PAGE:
America’s College Gap
62 percent of 21-year-olds aren't in college.
The Atlantic’s Derek Thompson says “The Real Problem With College Admissions is Not the Rankings.”
In the long run, which elite college you attend just isn’t all that important. Longitudinal studies show that the success of the country’s smartest students depends more on where they apply than where they attend. The country’s best schools are all world-class, and the 100,000 new students that they matriculate each year have a relatively equal shot at their own definitions of success.
The bottom line is that college rankings aren’t the monster here.They’re gnats on the back of a monster. After all, if you pay attention to college rankings, you’re already doing something rare. You’re caring enough about college to consult a ranking!
That makes you pretty elite, from the start. Thirty percent of 18-year olds don’t graduate from high school on time. Of those who graduate, half will drop of out of college. Of those who enroll, only nine percent will start at an institution that admits less than half its applicants. Only three percent will attend a school with an admission rate below one-third. The admissions rate at Harvard is six percent.
There is the US News ranking problem. And there is a college crisis. And there’s a big difference. Here is the breakdown of 21-year olds in 2009. Sixty percent aren’t in college. Twenty percent didn’t graduate from high school. One percent is going to the kind of schools that make headlines in rankings.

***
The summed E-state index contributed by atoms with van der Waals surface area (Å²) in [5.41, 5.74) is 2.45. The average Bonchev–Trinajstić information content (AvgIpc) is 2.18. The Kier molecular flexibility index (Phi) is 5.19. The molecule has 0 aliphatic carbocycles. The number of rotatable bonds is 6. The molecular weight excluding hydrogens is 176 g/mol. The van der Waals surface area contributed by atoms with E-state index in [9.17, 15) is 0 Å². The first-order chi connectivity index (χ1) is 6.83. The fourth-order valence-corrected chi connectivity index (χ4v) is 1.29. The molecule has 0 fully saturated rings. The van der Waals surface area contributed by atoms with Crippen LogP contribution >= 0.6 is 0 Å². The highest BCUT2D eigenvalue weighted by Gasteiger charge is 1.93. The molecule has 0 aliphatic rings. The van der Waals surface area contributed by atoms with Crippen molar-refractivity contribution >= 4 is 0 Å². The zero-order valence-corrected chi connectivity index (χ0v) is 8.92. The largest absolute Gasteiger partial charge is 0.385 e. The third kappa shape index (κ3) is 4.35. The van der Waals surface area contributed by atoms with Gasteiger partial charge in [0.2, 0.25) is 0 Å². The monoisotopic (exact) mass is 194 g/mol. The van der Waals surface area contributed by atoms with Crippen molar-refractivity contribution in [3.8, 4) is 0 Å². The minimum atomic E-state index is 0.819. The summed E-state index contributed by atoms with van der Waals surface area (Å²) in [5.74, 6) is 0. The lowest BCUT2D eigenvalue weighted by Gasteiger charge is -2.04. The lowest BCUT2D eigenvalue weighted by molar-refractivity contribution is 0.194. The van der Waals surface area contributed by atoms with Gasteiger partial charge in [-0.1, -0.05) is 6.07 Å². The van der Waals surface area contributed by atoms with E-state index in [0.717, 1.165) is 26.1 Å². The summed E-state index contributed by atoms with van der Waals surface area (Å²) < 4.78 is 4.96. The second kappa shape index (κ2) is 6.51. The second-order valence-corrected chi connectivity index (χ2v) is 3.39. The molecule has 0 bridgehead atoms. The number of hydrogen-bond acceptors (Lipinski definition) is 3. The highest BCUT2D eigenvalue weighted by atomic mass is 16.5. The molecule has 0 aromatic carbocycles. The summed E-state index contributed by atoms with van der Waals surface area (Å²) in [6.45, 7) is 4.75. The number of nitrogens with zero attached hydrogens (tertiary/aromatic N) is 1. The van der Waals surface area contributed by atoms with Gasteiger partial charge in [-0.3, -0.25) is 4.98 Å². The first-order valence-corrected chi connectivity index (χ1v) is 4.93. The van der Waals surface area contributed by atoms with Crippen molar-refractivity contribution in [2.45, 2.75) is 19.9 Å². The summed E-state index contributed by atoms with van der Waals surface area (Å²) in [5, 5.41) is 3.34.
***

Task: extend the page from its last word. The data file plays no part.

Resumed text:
The breakdown is quite stark. And Thompson argues that it’s important because “in a world of immense risk, higher education might be the last slamdunk bet. Seven of the ten fastest growing jobs in the next 10 years require a bachelor’s degree or higher. Each additional level of education correlates with lower unemployment rates and higher earnings. Employment for workers with Masters, professional, or associates degrees are expected to grow almost twice as fast as the overall job market in the next decade. The benefits of college are quite clear.”
Now, just because the booming jobs require college doesn’t mean that everyone who goes to college will get one of those jobs. And the data are obviously skewed by including people who graduated college long ago in an economy far, far away. The prospects aren’t nearly as good for those graduating in 2011.
Still, things aren’t so good for the 62 percent of 21-year-olds who aren’t either college graduates or college students. Sure, some infinitesimal fraction will go on to start highly successful businesses. And a larger fraction will learn a high-demand trade (plumber, electrician, etc.) that doesn’t require college. But most are simply unprepared for an Information Age economy.